It's time to end the dispute over the meaning of Cardinal Newman's tag

Odd theories and bizarre interpretations are par for the course for anything related to the Church. The upcoming beatification of John Henry Newman is no different. Attention has focused on the two Latin tags associated with the cardinal: one on his tombstone – ex umbris et imaginibus in veritatem – and the other on his coat of arms: cor ad cor loquitur.

Some have gone as far as to claim that the first of the two refers to Newman’s “secret” relationship with Ambrose St John, the Oratorian with whom he was buried. Unfortunately for those hoping for hidden messages, the tag, translated as “out of shadows and illusions into truth”, is likely to refer to Plato’s Allegory of the Cave. It is also, clearly, a poetic description to Newman’s spiritual journey.

There is much dispute about the meaning of cor ad cor loquitur. This was Newman’s motto and is the theme of the Pope’s visit to Britain next month. A reader recently wrote to The Catholic Herald disputing the visit organiser’s translation, “Heart speaks unto heart”.

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He suggested that a more idiomatic translation would be “what comes from the heart goes to the heart”. But this is not a translation but a paraphrase that significantly alters the meaning of the sentence. The grammar of the tag is clear: cor ad cor loquitur can only be “heart speaks to heart”.

To understand Newman’s motto fully we must go back to St Francis de Sales’s original phrase: cor cordi loquitur. The translation into English is exactly the same: “heart speaks to heart”. So, why did Newman change it? The word ad in Latin is used more often in relation to objects or places, and perhaps it is this more firmly grounded tone that Newman sought in altering the phrase, an implication of directness of speech, without pretense. It may be for this reason that the organisers of the papal visit have chosen to translate the phrase as “heart speaks unto heart”, to represent that directness which Newman emphasised.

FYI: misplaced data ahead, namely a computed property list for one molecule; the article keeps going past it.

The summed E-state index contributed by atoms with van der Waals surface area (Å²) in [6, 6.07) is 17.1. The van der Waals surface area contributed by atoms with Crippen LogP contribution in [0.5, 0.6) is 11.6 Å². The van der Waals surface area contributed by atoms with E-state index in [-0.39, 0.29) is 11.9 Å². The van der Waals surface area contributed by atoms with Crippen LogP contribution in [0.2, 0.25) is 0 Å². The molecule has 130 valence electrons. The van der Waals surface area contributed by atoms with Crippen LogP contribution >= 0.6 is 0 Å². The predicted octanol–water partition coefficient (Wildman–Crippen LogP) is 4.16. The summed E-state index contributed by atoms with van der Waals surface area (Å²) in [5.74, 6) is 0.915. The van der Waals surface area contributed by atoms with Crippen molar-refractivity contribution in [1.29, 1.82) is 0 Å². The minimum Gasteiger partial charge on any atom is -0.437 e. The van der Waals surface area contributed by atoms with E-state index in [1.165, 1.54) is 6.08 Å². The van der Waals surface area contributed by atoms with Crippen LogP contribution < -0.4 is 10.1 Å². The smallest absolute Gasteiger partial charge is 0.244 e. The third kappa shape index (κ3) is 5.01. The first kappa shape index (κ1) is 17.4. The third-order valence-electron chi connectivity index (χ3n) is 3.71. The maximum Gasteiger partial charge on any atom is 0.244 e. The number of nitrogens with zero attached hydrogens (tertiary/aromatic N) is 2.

For those who argue that “unto” is not an English word, sadly the history of the language rather disagrees. The word crops up in Shakespeare (“once more unto the breach”), the libretto of Messiah (“unto us a child is born”), and even in the title of an 1860 essay by John Ruskin (Unto This Last).

So what does cor ad cor loquitur really mean? The phrase crops up at the end of the first chapter of Book VI of St Francis’s Treatise on the Love of God, describing mystical theology and prayer:

“Do you mark, Theotimus, how the silence of afflicted lovers speaks by the apple of their eye, and by tears? Truly the chief exercise in mystical theology is to speak to God and to hear God speak in the bottom of the heart; and because this discourse passes in most secret aspirations and inspirations, we term it a silent conversing. Eyes speak to eyes, and heart to heart, and none understand what passes save the sacred lovers who speak.”

The phrase, therefore, is a description of the personal relationship between God and man achieved through prayer.

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